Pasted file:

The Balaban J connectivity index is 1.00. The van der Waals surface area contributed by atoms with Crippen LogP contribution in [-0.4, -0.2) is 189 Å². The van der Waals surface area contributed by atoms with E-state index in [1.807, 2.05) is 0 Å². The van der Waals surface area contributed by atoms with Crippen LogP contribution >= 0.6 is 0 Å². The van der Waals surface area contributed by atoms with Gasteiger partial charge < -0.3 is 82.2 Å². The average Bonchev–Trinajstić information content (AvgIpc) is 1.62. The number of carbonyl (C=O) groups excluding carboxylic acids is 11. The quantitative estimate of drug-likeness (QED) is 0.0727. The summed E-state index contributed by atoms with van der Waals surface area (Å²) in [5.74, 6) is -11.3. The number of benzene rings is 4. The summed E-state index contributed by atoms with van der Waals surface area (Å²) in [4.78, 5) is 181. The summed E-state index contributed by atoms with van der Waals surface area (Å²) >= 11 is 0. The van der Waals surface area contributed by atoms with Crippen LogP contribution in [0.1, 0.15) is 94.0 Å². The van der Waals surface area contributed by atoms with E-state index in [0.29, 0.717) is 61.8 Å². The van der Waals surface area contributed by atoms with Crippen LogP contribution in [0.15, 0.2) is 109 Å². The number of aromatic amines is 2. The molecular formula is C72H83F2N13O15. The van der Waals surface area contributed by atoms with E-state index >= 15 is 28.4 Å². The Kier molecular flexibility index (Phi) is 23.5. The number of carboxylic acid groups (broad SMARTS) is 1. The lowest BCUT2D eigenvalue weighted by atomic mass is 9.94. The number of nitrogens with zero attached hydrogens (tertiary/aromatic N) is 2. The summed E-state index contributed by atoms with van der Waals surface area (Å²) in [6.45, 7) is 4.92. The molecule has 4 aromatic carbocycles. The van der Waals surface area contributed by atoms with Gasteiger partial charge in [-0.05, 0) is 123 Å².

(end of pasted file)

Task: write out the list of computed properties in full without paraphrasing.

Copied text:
The Balaban J connectivity index is 1.00. The van der Waals surface area contributed by atoms with Crippen LogP contribution in [-0.4, -0.2) is 189 Å². The van der Waals surface area contributed by atoms with E-state index in [1.807, 2.05) is 0 Å². The van der Waals surface area contributed by atoms with Crippen LogP contribution >= 0.6 is 0 Å². The van der Waals surface area contributed by atoms with Gasteiger partial charge < -0.3 is 82.2 Å². The average Bonchev–Trinajstić information content (AvgIpc) is 1.62. The number of carbonyl (C=O) groups excluding carboxylic acids is 11. The quantitative estimate of drug-likeness (QED) is 0.0727. The summed E-state index contributed by atoms with van der Waals surface area (Å²) in [5.74, 6) is -11.3. The number of benzene rings is 4. The summed E-state index contributed by atoms with van der Waals surface area (Å²) in [4.78, 5) is 181. The summed E-state index contributed by atoms with van der Waals surface area (Å²) >= 11 is 0. The van der Waals surface area contributed by atoms with Crippen LogP contribution in [0.1, 0.15) is 94.0 Å². The van der Waals surface area contributed by atoms with E-state index in [0.29, 0.717) is 61.8 Å². The van der Waals surface area contributed by atoms with Crippen LogP contribution in [0.15, 0.2) is 109 Å². The number of aromatic amines is 2. The molecular formula is C72H83F2N13O15. The van der Waals surface area contributed by atoms with E-state index >= 15 is 28.4 Å². The Kier molecular flexibility index (Phi) is 23.5. The number of carboxylic acid groups (broad SMARTS) is 1. The lowest BCUT2D eigenvalue weighted by atomic mass is 9.94. The number of nitrogens with zero attached hydrogens (tertiary/aromatic N) is 2. The summed E-state index contributed by atoms with van der Waals surface area (Å²) in [6.45, 7) is 4.92. The molecule has 4 aromatic carbocycles. The van der Waals surface area contributed by atoms with Gasteiger partial charge in [-0.05, 0) is 123 Å².